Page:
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Does Agile Development Matter?

Does Agile Development Matter?

Over the last several years, Agile software development has gained inpopularity, thanks to its promises of speeding software projects with aiterative approach designed to encourage rapid, high-qualitydevelopment.

Even though Agile won converts due to being a more self-organizing,less hierarchical alternative to traditional models like “waterfall”development, the methodology today can be highly formalized. It ofteninvolves formal approaches to precisely how development teams shouldorganize, meet and work to which dedicated software development teamsadhere.

That’s one reason that even while Agile is growing, there is also atrend away from following its strict, formalized methodology. New datafrom Forrester Research — in afollow-up to its first-quarter 2009 study ondevelopment practices — points to an era where developers areleveraging only some elements of Agile as opposed to strictly followingall of its formalized dictates.

During a live Webcast sponsored by HP, Forrester Senior Analyst DaveWest noted that a late 2009 study conducted by his firm put Agile in thetop spot for development methodologies currently in use. Forrester foundthat 35 percent of the surveyed based of 1,300 developers were usingAgile development. What was surprising to West is what came in secondplace.

“This is the worrying stat — when we asked the 1,300 ITprofessionals what is the methodology that most closely reflects whatthey are now using, the majority said Agile,” West said. “But underneaththat, 31 percent said they don’t follow a software methodology at all.”

As in turns out, West determined that software development teamsdon’t see Agile as an ethos but rather as a creed.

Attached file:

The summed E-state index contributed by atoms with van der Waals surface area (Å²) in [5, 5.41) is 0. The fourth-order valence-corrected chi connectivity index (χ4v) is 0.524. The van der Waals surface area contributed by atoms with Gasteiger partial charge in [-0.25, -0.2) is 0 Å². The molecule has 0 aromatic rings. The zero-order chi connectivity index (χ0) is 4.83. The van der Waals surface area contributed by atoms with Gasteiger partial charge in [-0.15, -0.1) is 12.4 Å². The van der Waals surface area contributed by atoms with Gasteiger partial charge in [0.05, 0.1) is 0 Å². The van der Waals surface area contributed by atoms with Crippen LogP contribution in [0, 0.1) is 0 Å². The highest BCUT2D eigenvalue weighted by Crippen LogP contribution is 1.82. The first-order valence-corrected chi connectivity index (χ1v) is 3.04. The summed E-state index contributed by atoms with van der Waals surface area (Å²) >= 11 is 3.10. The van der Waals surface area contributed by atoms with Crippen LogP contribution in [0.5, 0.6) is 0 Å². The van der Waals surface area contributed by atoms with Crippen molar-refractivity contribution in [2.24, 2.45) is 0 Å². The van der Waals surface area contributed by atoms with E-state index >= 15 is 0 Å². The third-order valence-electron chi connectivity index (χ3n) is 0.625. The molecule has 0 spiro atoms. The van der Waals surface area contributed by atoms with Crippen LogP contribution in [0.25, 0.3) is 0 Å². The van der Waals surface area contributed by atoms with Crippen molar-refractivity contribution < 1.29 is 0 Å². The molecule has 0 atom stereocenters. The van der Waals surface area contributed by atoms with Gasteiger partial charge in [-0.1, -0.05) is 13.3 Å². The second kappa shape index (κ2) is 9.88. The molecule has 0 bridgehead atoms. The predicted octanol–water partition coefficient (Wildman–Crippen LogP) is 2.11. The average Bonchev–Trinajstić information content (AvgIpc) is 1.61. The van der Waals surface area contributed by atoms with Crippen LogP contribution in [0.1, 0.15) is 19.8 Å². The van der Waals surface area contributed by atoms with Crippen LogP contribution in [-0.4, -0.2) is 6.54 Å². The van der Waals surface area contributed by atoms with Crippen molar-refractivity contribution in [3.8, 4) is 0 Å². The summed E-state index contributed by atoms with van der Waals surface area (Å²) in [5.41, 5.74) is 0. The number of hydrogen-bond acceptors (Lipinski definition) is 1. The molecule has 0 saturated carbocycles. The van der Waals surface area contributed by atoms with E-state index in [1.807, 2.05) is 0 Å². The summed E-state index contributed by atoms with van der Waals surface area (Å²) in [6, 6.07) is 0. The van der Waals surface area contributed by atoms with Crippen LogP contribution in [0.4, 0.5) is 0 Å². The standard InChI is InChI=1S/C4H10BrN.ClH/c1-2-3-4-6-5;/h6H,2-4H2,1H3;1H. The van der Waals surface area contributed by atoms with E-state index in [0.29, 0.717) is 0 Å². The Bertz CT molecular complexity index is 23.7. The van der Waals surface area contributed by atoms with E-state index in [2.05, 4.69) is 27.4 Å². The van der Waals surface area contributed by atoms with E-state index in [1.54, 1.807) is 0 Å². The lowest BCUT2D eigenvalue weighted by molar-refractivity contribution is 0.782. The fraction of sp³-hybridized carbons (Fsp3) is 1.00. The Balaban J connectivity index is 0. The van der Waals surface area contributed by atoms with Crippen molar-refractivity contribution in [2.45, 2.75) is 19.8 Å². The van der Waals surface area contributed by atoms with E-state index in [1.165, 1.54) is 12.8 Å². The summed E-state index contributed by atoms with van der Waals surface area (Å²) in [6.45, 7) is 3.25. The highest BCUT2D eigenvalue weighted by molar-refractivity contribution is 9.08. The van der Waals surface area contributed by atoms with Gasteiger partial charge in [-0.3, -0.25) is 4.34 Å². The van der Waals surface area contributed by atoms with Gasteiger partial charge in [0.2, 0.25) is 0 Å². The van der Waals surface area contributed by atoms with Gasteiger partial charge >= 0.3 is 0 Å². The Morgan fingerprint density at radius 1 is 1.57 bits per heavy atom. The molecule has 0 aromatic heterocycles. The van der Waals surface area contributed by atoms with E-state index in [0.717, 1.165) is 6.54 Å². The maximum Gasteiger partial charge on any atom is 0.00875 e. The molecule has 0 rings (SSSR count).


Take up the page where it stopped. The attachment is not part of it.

“Though Agile is very popular, we’re seeing that what developers wantis Agile++.” West said. “There isn’t just one Agile: ‘Agile’ is reallythe ability to respond to change in the most effective way, consideringthe restraints of the environment in which you’re working in.”

What West stressed is that developers are focused on “agile”development approaches — not necessarily “Agile,” per se, with all thestrict adherence to accepted methodologies that it entails.

Emphasis on efficiency

In West’s view, what agility means is more frequent delivery ofsoftware milestones and builds. That in turn requires more robust buildand deployment processes and more frequent testing, as well as moreflexible deployment environments.

“Quality and deployment processes really need to be on steroids,”West said. “We’re talking about really efficient build and testprocesses.”

West’s views on agile development practices being adopted in lieu ofstrict adherence to Agile is one shared by Timothy Perry, CTO forretirement and protection at Genworth Financial. During the Webcast,Perry noted that his company’s IT leadership is interested only inbetter software that is delivered more quickly.

“From a leadership standpoint, it’s about being able to deliver ontime and on budget and as fast as possible,” Perry said. “A lot of theconcepts from Agile appear to be helping us and that’s what we’re tryingto introduce to our teams.”

West added that he doesn’t expect that a strict adoption of Agilemethodologies will ever completely dominate the development landscape.He does expect that, over time, increasing amounts of developmentprocess will become more Agile-like.

“What we’re finding is that organizations are adopting the practicesof ‘agility’ to improve the way they engineer software,” West said.

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